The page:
Instrumentation Switches Explained

An instrumentation switch (or instrument switch) is a special-purpose switch used in conjunction with an electrical meter in a control panel. It allows a single meter to read multiple circuits. The most common application is monitoring three-phase ac power systems. The meter is switched into the circuit to make a measurement. For a voltmeter, this means connecting across the line. For an ammeter, to avoid switching a high current, the connection is made to a current transformer in series with each of the lines. Instrument switches are generally agency listed (e.g. UL, CSA, ETL) for wiring to mains circuits. Heavy-duty contacts assure long life.

Voltmeter SwitchesVoltmeter Switches
The operation of a voltmeter switch is straightforward. Non-shorting (break-before-make) contacts are used to connect the voltmeter to the main conductors. This example for a three-phase delta system shows the switch in the OFF position (meter disconnected). The next positions connect the meter from L1 to L2, then L2 to L3 and L3 to L1. The wiring to the switch is shown in the center diagram. The schematic on the right identifies the closed contacts in each dial position with an X. Meter connections (terminals 1 & 5) are shown at the top. Voltmeter switches are also available for line-to-neutral measurements on three-phase Y (4-wire) systems or to measure both line-line and line-neutral voltages on 4-wire systems (see photo). Some models allow a single meter to measure phase voltages on two independent power circuits. Instrument switches are generally rated at either 240V or 600V. For higher voltages, potential transformers are used to step down the mains voltage. The switch is wired to the secondary of each transformer.
Ammeter Switches

Ammeter Switches
Ammeter switches connect an ammeter to current transformers (CTs) located in each phase of the mains circuit. Ammeter switches use make-before-break switching. Contacts are typically rated at 10A or more to handle popular 5A CT secondaries. Contacts rated up to 25A are available for the higher secondary currents found on some older CTs. Switches that connect to one or two CTs are used on single-phase circuits. Models for two, three or four CTs are configured for three-phase circuits. This example shows a 3-phase system with grounded CT secondaries and a grounded ammeter. In the OFF position, all three secondaries (terminals 1, 3, 11) are shorted to ground. The meter high (terminal 8) is Ammeter Switchopen. To get to the ‘1’ position on the dial, first the meter is connected to the phase 1 CT (terminal 3). Then ground is removed from terminal 3. The meter is now reading the phase 1 CT secondary current. To get to the ‘2’ position on the dial, terminal 3 is again grounded and the meter is connected to the phase 2 CT (terminal 11). Then the meter is disconnected from terminal 3 and terminal 11 contact to ground is opened. The meter now reads the output of the phase 2 CT. Similar action occurs going from position 2 to 3, 3 to OFF, or OFF to 3. For ungrounded transformers and ammeter, models with additional switch poles are used.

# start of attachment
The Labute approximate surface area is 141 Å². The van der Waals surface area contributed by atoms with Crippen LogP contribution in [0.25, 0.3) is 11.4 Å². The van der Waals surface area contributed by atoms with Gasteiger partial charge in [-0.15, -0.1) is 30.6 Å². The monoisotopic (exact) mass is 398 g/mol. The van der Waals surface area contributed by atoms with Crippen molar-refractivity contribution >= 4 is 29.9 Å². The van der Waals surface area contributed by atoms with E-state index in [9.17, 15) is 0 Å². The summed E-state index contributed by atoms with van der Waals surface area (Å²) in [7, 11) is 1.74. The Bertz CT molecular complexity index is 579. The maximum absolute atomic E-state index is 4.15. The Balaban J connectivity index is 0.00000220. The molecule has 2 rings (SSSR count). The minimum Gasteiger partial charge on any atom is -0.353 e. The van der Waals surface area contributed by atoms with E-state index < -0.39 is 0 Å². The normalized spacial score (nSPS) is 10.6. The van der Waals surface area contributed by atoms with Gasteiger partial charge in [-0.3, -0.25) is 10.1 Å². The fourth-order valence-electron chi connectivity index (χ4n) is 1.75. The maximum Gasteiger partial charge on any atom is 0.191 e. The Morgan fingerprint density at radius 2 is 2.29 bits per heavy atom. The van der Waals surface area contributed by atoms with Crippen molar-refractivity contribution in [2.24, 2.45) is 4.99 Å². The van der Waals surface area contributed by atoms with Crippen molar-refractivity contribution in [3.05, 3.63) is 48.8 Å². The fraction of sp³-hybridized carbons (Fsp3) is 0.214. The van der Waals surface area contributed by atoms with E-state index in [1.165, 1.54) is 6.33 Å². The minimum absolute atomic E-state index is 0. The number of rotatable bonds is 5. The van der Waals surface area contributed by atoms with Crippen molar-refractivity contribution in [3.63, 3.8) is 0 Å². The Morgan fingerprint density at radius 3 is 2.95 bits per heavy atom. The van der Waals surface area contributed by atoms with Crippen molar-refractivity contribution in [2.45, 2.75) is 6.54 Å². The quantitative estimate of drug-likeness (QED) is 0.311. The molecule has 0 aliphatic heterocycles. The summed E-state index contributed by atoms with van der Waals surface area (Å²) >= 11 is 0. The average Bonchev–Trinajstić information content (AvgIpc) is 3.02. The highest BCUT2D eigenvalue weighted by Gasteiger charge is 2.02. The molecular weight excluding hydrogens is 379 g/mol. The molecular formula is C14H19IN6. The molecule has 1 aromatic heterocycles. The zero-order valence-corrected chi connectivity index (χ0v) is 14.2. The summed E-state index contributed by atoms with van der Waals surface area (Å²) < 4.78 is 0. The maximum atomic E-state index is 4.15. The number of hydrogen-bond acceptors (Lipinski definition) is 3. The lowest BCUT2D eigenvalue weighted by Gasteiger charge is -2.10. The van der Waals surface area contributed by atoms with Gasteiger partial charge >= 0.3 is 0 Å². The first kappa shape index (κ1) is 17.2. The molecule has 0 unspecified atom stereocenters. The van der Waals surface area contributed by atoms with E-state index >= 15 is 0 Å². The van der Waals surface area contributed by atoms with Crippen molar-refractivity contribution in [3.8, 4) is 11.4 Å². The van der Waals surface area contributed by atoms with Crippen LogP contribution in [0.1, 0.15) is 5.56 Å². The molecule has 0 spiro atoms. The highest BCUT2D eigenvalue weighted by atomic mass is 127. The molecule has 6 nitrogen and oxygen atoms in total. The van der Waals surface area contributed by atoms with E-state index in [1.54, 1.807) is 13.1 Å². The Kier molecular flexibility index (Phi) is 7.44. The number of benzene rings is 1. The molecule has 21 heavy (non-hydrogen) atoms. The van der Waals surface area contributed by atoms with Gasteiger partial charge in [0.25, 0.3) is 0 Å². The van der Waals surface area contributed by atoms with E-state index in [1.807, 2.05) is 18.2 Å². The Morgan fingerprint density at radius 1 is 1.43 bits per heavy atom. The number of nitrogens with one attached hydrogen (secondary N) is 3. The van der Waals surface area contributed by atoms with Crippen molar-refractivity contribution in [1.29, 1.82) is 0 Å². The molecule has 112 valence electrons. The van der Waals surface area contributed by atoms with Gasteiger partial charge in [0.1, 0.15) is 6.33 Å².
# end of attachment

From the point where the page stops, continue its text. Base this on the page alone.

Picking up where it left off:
Instrumentation Switch PanelThis panel includes a single analog voltmeter and a voltmeter switch to measure both phase-to-phase and phase-to-neutral voltages. The single ammeter and ammeter switch on the right are configured to measure the three phase currents. Custom switch markings have been ordered to match this system’s nomenclature. To eliminate the need to change two switches in this panel, a combined voltmeter/ammeter switch could be installed. This one switch simultaneously moves an ammeter and a voltmeter between phases. The advantage of this arrangement is that both meters always read the same phase. The disadvantage is that some measurement flexibility is lost. The typical V/A switch has 10-12 poles and is significantly longer than a single-function instrument switch.

Voltmeter/Ammeter SwitchAt one-time instrument switches were common in switchboard power panels. Digital meters that display multiple parameters have reduced the demand for these products. The remaining needs are still filled by multiple suppliers. In addition to the replacement of existing switches, instrument switches are used in new applications when panel space is limited. Also, some users prefer the clean look and reduced confusion of fewer readouts, but with the flexibility to occasionally view each phase when needed.

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